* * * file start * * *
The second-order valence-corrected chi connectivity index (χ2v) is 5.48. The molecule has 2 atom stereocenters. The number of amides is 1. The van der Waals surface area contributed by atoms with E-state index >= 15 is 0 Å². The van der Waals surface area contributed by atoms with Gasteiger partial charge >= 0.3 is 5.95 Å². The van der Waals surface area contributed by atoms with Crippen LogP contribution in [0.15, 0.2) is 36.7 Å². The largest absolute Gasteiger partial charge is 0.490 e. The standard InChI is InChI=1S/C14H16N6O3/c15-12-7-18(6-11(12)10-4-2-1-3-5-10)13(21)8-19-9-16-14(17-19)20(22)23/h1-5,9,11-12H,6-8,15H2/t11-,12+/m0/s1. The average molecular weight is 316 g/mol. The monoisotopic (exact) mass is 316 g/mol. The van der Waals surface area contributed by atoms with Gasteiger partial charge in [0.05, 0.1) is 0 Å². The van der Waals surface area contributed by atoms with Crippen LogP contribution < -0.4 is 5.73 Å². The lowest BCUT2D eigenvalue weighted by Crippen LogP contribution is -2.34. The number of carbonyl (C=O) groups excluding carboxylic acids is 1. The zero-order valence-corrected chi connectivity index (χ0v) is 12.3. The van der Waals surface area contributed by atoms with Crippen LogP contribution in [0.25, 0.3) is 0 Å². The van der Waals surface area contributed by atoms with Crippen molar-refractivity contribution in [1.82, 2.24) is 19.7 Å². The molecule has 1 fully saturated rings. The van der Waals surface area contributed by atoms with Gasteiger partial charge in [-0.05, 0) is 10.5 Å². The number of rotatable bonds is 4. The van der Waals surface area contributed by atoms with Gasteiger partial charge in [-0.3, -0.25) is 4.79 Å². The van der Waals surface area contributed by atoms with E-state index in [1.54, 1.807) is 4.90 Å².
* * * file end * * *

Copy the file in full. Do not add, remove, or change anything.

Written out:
The second-order valence-corrected chi connectivity index (χ2v) is 5.48. The molecule has 2 atom stereocenters. The number of amides is 1. The van der Waals surface area contributed by atoms with E-state index >= 15 is 0 Å². The van der Waals surface area contributed by atoms with Gasteiger partial charge >= 0.3 is 5.95 Å². The van der Waals surface area contributed by atoms with Crippen LogP contribution in [0.15, 0.2) is 36.7 Å². The largest absolute Gasteiger partial charge is 0.490 e. The standard InChI is InChI=1S/C14H16N6O3/c15-12-7-18(6-11(12)10-4-2-1-3-5-10)13(21)8-19-9-16-14(17-19)20(22)23/h1-5,9,11-12H,6-8,15H2/t11-,12+/m0/s1. The average molecular weight is 316 g/mol. The monoisotopic (exact) mass is 316 g/mol. The van der Waals surface area contributed by atoms with Gasteiger partial charge in [0.05, 0.1) is 0 Å². The van der Waals surface area contributed by atoms with Crippen LogP contribution < -0.4 is 5.73 Å². The lowest BCUT2D eigenvalue weighted by Crippen LogP contribution is -2.34. The number of carbonyl (C=O) groups excluding carboxylic acids is 1. The zero-order valence-corrected chi connectivity index (χ0v) is 12.3. The van der Waals surface area contributed by atoms with Crippen LogP contribution in [0.25, 0.3) is 0 Å². The van der Waals surface area contributed by atoms with Crippen molar-refractivity contribution in [1.82, 2.24) is 19.7 Å². The molecule has 1 fully saturated rings. The van der Waals surface area contributed by atoms with Gasteiger partial charge in [-0.05, 0) is 10.5 Å². The number of rotatable bonds is 4. The van der Waals surface area contributed by atoms with Gasteiger partial charge in [-0.3, -0.25) is 4.79 Å². The van der Waals surface area contributed by atoms with E-state index in [1.54, 1.807) is 4.90 Å².